Replacing the entire south fenceline required me to place all our cattle in the north pasture. Able to separate the donkeys and “Bianca” (my yearling replacement heifer) in the feedlot, I moved the mamas, calves, and “Mavric” the bull, into the north pasture. They would share that pasture for just a few days with my yearling steers. This kept everyone contained, safe, and allowed them to graze free of worry or concern.
That was, until the bovine version of the Irresistible Force Paradox ensued. I watched as the irresistible force met an immovable object (or is that im-moo-vable) and it played out before my eyes. After getting everyone moved, I checked on the water situation. With no pond in the north pasture, I rely on 100-gallon stock tanks to water the cattle. With each cow drinking 10-20 gallons per day, I knew they would need refilling multiple times each day.
Some of you might remember my post about bulling (A Battle of Wills) from earlier this year. When my yearling steers realized their serene pasture was being invaded by others, the bulling began. While no one argues with “Mavric”, who tips the scales at over 2,000 lbs., the others had to establish their superiority. This is where it got interesting.
Shown in the photo are “Zia Louise” and “Giuseppe” (mama and son) meeting after seven months apart. Bulling to establish superiority is common, so it didn’t concern me too much as mother and son were bulling near one of the water tanks. What surprised me was how suddenly “Louise” stopped during battle and intently listened. It became apparent there was something familiar. She lowed out her mother’s call; and just as quickly, “Giuseppe” stopped. They recognized one another and the love fest began.
No nursing of course, he was weaned, but no more head-butting, circling, etc. Not long after the moment of recognition, she and her son were nuzzling one another. As she licked him as mamas do, she called over “Homer”, her two-month-old calf, and seemed to introduce the brothers. During those few days the cattle were all together, I always saw those three near the other. And when one of the other yearlings would attempt to bull “Homer”, big brother “Giuseppe” (the largest of my yearlings at over 900 lbs.) stepped in and stopped it.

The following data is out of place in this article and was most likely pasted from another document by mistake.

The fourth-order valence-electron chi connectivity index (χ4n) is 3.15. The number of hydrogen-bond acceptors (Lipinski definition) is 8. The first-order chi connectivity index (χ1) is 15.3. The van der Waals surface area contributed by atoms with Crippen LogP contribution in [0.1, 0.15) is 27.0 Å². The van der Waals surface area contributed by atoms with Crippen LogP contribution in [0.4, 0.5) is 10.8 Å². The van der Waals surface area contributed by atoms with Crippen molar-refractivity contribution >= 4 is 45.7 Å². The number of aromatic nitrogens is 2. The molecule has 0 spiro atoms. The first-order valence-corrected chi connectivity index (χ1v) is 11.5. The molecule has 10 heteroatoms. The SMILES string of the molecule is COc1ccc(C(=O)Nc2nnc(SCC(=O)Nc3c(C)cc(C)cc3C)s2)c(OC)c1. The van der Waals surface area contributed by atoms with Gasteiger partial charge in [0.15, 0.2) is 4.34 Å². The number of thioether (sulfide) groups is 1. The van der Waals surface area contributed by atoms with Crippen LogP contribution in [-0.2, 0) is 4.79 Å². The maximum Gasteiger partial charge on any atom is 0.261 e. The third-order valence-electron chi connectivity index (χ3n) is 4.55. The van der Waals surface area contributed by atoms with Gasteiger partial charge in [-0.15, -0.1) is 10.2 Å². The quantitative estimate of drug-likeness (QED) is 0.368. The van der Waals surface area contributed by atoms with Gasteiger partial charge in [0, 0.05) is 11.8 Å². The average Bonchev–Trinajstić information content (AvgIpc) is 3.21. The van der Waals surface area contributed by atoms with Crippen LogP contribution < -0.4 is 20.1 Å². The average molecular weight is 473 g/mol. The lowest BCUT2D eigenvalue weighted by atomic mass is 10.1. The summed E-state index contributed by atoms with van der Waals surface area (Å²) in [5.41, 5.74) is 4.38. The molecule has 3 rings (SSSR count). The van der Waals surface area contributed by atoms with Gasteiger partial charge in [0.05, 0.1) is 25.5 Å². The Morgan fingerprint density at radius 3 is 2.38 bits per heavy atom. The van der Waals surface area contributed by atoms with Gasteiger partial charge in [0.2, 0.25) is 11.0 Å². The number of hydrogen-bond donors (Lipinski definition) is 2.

I’d never seen that before, but it made me stop and wonder what it is going to be like upon heaven’s upward call. Will we recognize old family ties by their looks, sound, or smell? I doubt it. I think we’ll just know. Will I instantly be aware of the Father’s physical presence? I don’t know, but I’m sure looking forward to that reunion.What will our heavenly reunion be like on that Day? Click To Tweet
I sometimes allow myself to wonder about what my eternal life will be like. As much as I look forward to experiencing eternity with my Creator God, there is a natural apprehension of the unknown. I’m certain I will inherit a glorified body, but do not know what to expect from that. They’ll be no sickness, pain, death, sorrow, etc.; but what age will I be? What job will I do? Will I be a scribe or blessed to tend God’s cattle on a thousand hills? Whatever it is, I’ll be with our Lord, so I know I’ll be happy.
Many other questions may enter my mind, such as; will I know my saved family members from here on earth? Will there even be family differentiations? There are many things about heaven and eternity I am not supposed to know. Isaiah 55:8-9 is sufficient for me to accept that my finite mind cannot even imagine all that our infinite God knows. This, my friends, is called faith. Because God’s word has proven true and steadfast through the ages, my faith allows me to believe His future promises for His dear children.
Until that day, I wait with great anticipation for my journey home. I can’t wait to see each of you there.
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